Begin by cleaning dirt off with water and a brush or cloth before applying a degreaser for heavier grime build-up on chain rings and cassette cogs. Make sure to rinse off all degreaser residue with clean water once finished, so no chemicals remain on the frame or components that could damage them later down the line.

After drying off your bike completely, it’s important to lubricate any exposed metal surfaces such as derailleur pivots, brake pivots and cable ends in order to protect against corrosion over time while also allowing smoother operation of these parts when cycling.

Finally, make sure your tires are properly inflated by using an accurate pressure gauge, so they don’t wear unevenly due to low air pressure resulting in poor handling characteristics while riding.

4.2 Store the tools

Once you have finished your job of cleaning and repairing your bike, be sure to store all the tools you used. It’s important to keep them in a safe place for future use. Put away the rags, degreaser, lubricant, and any other items that you may have used during the process.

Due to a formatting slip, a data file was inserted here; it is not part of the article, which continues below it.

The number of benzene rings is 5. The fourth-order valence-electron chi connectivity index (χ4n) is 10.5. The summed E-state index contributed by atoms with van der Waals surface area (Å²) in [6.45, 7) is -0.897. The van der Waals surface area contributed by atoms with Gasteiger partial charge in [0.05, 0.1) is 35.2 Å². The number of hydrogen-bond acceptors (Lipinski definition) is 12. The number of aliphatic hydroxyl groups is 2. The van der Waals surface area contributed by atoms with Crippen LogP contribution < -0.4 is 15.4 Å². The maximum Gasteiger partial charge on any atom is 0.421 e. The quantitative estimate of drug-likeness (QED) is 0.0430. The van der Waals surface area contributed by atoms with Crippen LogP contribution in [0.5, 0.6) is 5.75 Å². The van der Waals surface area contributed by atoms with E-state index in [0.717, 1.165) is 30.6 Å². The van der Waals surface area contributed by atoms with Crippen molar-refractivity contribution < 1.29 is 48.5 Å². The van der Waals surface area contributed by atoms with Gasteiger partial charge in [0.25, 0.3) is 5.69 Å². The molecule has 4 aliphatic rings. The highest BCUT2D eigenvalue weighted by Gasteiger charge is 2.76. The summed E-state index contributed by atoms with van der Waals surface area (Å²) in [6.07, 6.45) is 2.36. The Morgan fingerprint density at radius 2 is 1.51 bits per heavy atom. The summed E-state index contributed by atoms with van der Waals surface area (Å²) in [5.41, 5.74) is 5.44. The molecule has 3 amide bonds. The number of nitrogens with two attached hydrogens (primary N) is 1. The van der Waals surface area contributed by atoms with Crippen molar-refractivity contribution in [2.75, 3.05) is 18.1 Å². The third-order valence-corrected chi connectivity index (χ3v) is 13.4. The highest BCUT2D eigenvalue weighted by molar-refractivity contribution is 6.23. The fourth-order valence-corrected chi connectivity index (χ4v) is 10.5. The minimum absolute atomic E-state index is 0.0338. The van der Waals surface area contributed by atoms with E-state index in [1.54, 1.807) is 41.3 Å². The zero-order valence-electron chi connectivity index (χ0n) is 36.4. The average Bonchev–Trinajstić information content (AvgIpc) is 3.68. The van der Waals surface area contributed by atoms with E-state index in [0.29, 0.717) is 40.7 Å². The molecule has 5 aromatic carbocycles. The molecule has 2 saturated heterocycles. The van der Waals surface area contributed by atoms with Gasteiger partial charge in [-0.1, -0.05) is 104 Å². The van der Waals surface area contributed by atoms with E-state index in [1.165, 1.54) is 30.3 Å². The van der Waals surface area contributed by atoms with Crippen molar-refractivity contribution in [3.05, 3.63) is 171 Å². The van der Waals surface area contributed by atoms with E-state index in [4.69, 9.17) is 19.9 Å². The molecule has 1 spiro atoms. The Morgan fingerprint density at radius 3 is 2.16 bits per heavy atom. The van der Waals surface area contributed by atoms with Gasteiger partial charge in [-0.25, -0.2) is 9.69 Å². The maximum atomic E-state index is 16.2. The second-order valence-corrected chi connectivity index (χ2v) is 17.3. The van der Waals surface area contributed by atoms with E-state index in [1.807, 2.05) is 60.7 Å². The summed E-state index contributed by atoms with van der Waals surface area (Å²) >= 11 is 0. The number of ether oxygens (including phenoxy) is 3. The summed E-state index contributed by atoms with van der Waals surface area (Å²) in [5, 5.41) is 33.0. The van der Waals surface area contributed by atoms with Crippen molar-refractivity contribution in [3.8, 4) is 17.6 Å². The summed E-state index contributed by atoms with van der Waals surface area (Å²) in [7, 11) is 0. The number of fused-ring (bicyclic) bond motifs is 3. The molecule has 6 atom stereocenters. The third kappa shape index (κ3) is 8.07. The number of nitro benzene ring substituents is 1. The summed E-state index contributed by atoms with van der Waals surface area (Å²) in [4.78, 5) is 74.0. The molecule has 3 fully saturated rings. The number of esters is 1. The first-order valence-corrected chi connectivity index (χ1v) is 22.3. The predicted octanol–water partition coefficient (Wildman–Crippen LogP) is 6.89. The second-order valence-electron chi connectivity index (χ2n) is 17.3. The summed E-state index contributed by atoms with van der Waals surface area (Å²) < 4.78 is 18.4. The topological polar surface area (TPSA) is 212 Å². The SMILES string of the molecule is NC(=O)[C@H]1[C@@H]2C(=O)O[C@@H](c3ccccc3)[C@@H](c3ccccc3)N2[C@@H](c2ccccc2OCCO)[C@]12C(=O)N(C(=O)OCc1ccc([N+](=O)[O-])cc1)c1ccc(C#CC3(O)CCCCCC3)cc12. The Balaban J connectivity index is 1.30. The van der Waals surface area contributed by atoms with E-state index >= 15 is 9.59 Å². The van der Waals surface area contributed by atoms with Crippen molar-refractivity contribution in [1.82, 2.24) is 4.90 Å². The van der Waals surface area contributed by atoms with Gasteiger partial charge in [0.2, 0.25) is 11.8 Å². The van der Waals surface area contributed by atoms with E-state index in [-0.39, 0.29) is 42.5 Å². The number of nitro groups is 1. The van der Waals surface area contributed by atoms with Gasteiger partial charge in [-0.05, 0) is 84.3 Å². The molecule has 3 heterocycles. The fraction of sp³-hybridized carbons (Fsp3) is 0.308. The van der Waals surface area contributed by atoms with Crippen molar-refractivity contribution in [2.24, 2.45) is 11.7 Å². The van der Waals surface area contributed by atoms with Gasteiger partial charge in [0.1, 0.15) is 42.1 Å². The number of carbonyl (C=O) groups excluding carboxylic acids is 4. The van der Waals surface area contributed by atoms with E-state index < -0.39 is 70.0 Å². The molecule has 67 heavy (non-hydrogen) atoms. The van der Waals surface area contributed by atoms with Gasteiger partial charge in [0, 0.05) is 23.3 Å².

This will help ensure that they do not get lost or damaged over time. Keeping your tools organized will also make it easier when it comes time to work on your bike again. Make sure to label each tool so that you can easily identify what it is and where it belongs.

Store all of these items in a dry space such as a garage or shed to protect them from moisture damage and rusting if possible.

4.3 Enjoy the new handle grips

Ensuring that your handle grips are comfortable and secure is an important part of cycling safety. The right grip can help you maintain control over your bike, especially when taking tight turns or navigating uneven terrain.

It’s also important for preventing hand fatigue during long rides. New handle grips provide more cushioning than older ones, helping to absorb shock from the road and reduce strain on your wrists and arms.

They can also be adjusted to fit snugly in your hands, so you don’t have to worry about them slipping as you ride. And with a variety of colors and styles available, they’re a great way to customize your bike’s look while maximizing comfort and safety.


Gather these supplies before beginning: an adjustable wrench, a flathead screwdriver, rubbing alcohol or other cleaning solution, pliers (optional), and replacement handle grips (if desired).

These pliers can be used for a number of tasks, including tightening or loosening nuts or bolts on parts, removing damaged spokes from wheels, and attaching quick links for chains.